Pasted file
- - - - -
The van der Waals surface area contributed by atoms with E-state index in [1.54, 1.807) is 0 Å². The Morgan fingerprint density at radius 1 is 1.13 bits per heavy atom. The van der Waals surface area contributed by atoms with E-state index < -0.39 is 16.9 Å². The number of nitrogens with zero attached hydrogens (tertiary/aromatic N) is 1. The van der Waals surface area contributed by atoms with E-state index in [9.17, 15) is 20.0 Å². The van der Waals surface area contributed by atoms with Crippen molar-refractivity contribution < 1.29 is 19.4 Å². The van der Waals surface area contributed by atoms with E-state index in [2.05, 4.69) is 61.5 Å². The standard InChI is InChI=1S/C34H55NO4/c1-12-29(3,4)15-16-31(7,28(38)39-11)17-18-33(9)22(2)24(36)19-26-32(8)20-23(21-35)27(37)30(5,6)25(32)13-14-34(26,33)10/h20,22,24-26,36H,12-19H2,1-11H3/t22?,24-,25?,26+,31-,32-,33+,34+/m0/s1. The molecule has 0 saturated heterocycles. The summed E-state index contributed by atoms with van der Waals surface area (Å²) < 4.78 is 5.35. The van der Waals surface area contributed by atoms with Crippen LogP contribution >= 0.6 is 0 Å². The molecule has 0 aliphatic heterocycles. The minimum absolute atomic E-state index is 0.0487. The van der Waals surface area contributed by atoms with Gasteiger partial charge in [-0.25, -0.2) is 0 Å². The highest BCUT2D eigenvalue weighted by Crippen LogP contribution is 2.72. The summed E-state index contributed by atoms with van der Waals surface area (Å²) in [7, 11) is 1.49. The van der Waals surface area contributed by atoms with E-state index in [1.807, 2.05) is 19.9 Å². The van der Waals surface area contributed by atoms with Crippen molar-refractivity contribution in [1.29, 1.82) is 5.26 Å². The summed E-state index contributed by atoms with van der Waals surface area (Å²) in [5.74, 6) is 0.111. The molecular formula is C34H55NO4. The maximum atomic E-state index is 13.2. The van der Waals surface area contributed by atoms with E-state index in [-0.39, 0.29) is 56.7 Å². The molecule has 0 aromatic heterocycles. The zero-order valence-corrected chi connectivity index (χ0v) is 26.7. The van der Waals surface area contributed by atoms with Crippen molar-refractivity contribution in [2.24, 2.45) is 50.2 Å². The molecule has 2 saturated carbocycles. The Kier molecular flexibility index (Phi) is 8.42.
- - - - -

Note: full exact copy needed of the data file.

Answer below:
The van der Waals surface area contributed by atoms with E-state index in [1.54, 1.807) is 0 Å². The Morgan fingerprint density at radius 1 is 1.13 bits per heavy atom. The van der Waals surface area contributed by atoms with E-state index < -0.39 is 16.9 Å². The number of nitrogens with zero attached hydrogens (tertiary/aromatic N) is 1. The van der Waals surface area contributed by atoms with E-state index in [9.17, 15) is 20.0 Å². The van der Waals surface area contributed by atoms with Crippen molar-refractivity contribution < 1.29 is 19.4 Å². The van der Waals surface area contributed by atoms with E-state index in [2.05, 4.69) is 61.5 Å². The standard InChI is InChI=1S/C34H55NO4/c1-12-29(3,4)15-16-31(7,28(38)39-11)17-18-33(9)22(2)24(36)19-26-32(8)20-23(21-35)27(37)30(5,6)25(32)13-14-34(26,33)10/h20,22,24-26,36H,12-19H2,1-11H3/t22?,24-,25?,26+,31-,32-,33+,34+/m0/s1. The molecule has 0 saturated heterocycles. The summed E-state index contributed by atoms with van der Waals surface area (Å²) < 4.78 is 5.35. The van der Waals surface area contributed by atoms with Crippen LogP contribution >= 0.6 is 0 Å². The molecule has 0 aliphatic heterocycles. The minimum absolute atomic E-state index is 0.0487. The van der Waals surface area contributed by atoms with Gasteiger partial charge in [-0.25, -0.2) is 0 Å². The highest BCUT2D eigenvalue weighted by Crippen LogP contribution is 2.72. The summed E-state index contributed by atoms with van der Waals surface area (Å²) in [7, 11) is 1.49. The van der Waals surface area contributed by atoms with E-state index in [1.807, 2.05) is 19.9 Å². The van der Waals surface area contributed by atoms with Crippen molar-refractivity contribution in [1.29, 1.82) is 5.26 Å². The summed E-state index contributed by atoms with van der Waals surface area (Å²) in [5.74, 6) is 0.111. The molecular formula is C34H55NO4. The maximum atomic E-state index is 13.2. The van der Waals surface area contributed by atoms with E-state index in [-0.39, 0.29) is 56.7 Å². The molecule has 0 aromatic heterocycles. The zero-order valence-corrected chi connectivity index (χ0v) is 26.7. The van der Waals surface area contributed by atoms with Crippen molar-refractivity contribution in [2.24, 2.45) is 50.2 Å². The molecule has 2 saturated carbocycles. The Kier molecular flexibility index (Phi) is 8.42.